On Wednesday September 20th, Jakob Karolus and me ran a Physical Computing and Biosensing Hackathon within the context of the AffecTech training week in Lancaster. In this day-long event, 15 AffecTech Ph.D. students with backgrounds ranging from Clinical Psychology to Human-Computer Interaction worked in multidisciplinary groups to create systems that support people coping with emotional and affective conditions.
The SIGGRAPH Asia 2017 conference was held in Bangkok. It attracted many interested visitors from industry, education and other fields. The conference is mainly about rendering, graphics and animation. However, there is also a small Symposium on Visualization (SA17VIS) for researches from visualization and more graphics intensive backgrounds to meet and exchange ideas. During this symposium we had the change to present our paper “Visual Exploration of Mainframe Workloads”.
Each year in December, senior Human-Computer Interaction researchers meet to discuss the articles submitted to the Conference on Human Factors in Computing Systems (or in short CHI). CHI is the most important venue for research on Human-Computer Interaction and covers a broad range of research from understanding people, via novel interaction techniques to visualization. This year, over 300 researchers came to Montreal and discussed the articles submitted to CHI 2018. With Harald Reiterer and me, two associate chairs from Konstanz and Stuttgart participated in the meeting. CHI only accepts about 25% of the submissions after a rigorous peer review process. With 16 accepted publications, the groups participating in SFB-TRR 161 from Konstanz, Tübingen, and Stuttgart have been very successful and are happy about how well their submissions have been received.
The International Society on Virtual Systems and MultiMedia (VSMM) held its 23rd International Conference in Dublin/Ireland and Belfast/Northern Ireland, on October 30th to November 5th, 2017. In total, about 150 participants enjoyed an exciting program, consisting of Workshops and Conference tracks in Dublin, and Special Workshops and Cultural Tours in Belfast. The VSMM Society launched its conferences 23 years ago in Japan, in the early stages of Virtual Reality applications. Since then, it brings together leading researchers in the application of digital media, mobile, and virtual and augmented reality technology together with users across a diverse community.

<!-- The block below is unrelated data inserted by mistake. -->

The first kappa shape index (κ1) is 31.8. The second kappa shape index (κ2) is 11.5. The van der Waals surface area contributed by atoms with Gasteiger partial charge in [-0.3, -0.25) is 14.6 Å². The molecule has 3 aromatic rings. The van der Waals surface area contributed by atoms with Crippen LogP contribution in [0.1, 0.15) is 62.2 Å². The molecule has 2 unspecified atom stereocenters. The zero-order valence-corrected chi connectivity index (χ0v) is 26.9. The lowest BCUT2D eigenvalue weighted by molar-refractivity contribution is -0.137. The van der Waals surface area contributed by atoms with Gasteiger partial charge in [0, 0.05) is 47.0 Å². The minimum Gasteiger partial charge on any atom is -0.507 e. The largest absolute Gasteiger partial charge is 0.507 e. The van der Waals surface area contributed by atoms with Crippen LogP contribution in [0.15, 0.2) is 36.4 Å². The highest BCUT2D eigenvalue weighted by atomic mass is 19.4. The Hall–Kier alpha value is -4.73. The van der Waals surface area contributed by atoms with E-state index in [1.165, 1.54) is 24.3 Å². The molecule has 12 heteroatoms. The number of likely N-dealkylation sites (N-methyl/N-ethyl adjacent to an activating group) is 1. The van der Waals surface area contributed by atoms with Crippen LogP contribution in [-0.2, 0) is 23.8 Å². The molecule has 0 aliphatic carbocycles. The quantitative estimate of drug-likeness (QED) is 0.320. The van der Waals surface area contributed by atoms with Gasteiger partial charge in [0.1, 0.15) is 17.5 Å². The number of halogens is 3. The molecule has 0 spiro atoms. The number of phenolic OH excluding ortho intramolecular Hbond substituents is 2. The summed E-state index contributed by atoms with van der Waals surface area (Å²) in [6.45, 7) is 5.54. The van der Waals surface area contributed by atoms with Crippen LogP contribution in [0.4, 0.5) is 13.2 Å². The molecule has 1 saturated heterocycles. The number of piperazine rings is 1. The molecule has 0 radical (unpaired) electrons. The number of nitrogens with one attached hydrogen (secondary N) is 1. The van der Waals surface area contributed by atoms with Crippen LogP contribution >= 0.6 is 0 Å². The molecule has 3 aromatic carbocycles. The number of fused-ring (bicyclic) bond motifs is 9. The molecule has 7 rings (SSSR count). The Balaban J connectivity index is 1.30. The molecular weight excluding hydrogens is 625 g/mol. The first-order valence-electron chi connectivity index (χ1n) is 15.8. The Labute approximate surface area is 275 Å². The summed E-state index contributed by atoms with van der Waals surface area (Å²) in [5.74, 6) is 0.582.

This year, the 16th International Conference for Mobile and Ubiquitous Multimedia (MUM 2017) was held at the University of Stuttgart. Researchers from all around the world met from November 26th to 29th to present and discuss their latest work. Its single track program featured presentations about several topics from the cutting edge of research in Human Computer Interaction, along an art exposition, a Doctoral Consortium, posters sessions, workshops and tutorials.
Many applications exist that deal with relations, between people in a social network, between functions in a software system, or between cities in a transportation network. Typically, such relations are not static, but they are changing more or less frequently over time. This means the social contacts of people may differ from time to time, the function calls may change if new components are implemented, or routes may be blocked due to traffic jams or bad weather conditions.
The second instance of the doctoral retreat took – again – place at the Waldhotel Zollernblick in the beautiful Black Forest from the 4th to 6th of September. The goal of the retreat was to discuss research and collaboration within the SFB-TRR 161 in a relaxed atmosphere.
My name is Alexandra Sipatchin and I am currently a neuroscience student intern at the Max Plack Institute for Biological Cybernetics in Tübingen at the Cognition and Control for Human-Machine Systems group. I attended the AutomotiveUI 2017 because I have never been to one and since I am new to the field I decided to join and have a broader overview of the hot topics in the field right now. The conference offered me a new insight over the extended and vast universe of human-vehicle interface.
My name is Sarah Faltaous. I am an Egyptian student in the cognitive systems master program at the University of Ulm, currently doing my master thesis at Max Planck Institute for Biological Cybernetics in Tübingen. I had a great chance of joining AutoUI 2017 conference in Oldenburg as a student volunteer and also as a work-in-progress poster presenter. This granted me the opportunity of meeting a lot of people from all over the world who share with me the same automotive domain interest.
Every year in autumn, researchers and practitioners from academia, government, and industry come together at IEEE VIS to explore their shared interests in tools, techniques, and technology. Among them, there was also a group of visual computing researchers from the Universities of Stuttgart and Konstanz. They visited this scientific meeting to present their newest insights and developments in the field of Visual Computing. In this blog post you find a list of the their publications presented to the international community.